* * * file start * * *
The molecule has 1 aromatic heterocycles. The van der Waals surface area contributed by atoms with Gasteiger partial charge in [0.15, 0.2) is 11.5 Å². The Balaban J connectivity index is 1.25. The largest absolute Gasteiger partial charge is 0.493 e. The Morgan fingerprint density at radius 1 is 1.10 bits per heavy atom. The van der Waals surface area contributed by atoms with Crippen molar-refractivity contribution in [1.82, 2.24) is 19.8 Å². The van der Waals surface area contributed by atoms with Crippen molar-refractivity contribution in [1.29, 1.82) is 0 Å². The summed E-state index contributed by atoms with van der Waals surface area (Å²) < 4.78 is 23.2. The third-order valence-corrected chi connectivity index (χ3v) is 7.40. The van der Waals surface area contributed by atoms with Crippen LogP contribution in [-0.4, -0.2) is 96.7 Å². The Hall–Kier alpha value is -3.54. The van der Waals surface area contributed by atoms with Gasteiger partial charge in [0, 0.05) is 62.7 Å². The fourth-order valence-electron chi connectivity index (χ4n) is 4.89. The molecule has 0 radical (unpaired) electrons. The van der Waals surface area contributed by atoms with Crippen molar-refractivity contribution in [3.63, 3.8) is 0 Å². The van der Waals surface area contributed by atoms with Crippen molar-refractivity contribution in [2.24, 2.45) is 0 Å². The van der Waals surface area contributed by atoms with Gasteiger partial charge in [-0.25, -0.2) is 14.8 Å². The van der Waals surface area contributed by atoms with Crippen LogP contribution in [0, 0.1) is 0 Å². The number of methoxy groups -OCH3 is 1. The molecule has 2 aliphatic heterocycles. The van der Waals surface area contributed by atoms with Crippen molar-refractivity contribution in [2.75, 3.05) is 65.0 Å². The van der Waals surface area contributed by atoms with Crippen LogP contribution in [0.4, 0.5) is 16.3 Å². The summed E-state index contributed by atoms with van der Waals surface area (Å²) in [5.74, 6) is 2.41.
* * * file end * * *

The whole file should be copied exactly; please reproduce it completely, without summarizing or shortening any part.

The molecule has 1 aromatic heterocycles. The van der Waals surface area contributed by atoms with Gasteiger partial charge in [0.15, 0.2) is 11.5 Å². The Balaban J connectivity index is 1.25. The largest absolute Gasteiger partial charge is 0.493 e. The Morgan fingerprint density at radius 1 is 1.10 bits per heavy atom. The van der Waals surface area contributed by atoms with Crippen molar-refractivity contribution in [1.82, 2.24) is 19.8 Å². The van der Waals surface area contributed by atoms with Crippen molar-refractivity contribution in [1.29, 1.82) is 0 Å². The summed E-state index contributed by atoms with van der Waals surface area (Å²) < 4.78 is 23.2. The third-order valence-corrected chi connectivity index (χ3v) is 7.40. The van der Waals surface area contributed by atoms with Crippen LogP contribution in [-0.4, -0.2) is 96.7 Å². The Hall–Kier alpha value is -3.54. The van der Waals surface area contributed by atoms with Gasteiger partial charge in [0, 0.05) is 62.7 Å². The fourth-order valence-electron chi connectivity index (χ4n) is 4.89. The molecule has 0 radical (unpaired) electrons. The van der Waals surface area contributed by atoms with Crippen molar-refractivity contribution in [3.63, 3.8) is 0 Å². The van der Waals surface area contributed by atoms with Crippen molar-refractivity contribution in [2.24, 2.45) is 0 Å². The van der Waals surface area contributed by atoms with Gasteiger partial charge in [-0.25, -0.2) is 14.8 Å². The van der Waals surface area contributed by atoms with Crippen LogP contribution in [0, 0.1) is 0 Å². The number of methoxy groups -OCH3 is 1. The molecule has 2 aliphatic heterocycles. The van der Waals surface area contributed by atoms with Crippen molar-refractivity contribution in [2.75, 3.05) is 65.0 Å². The van der Waals surface area contributed by atoms with Crippen LogP contribution in [0.4, 0.5) is 16.3 Å². The summed E-state index contributed by atoms with van der Waals surface area (Å²) in [5.74, 6) is 2.41.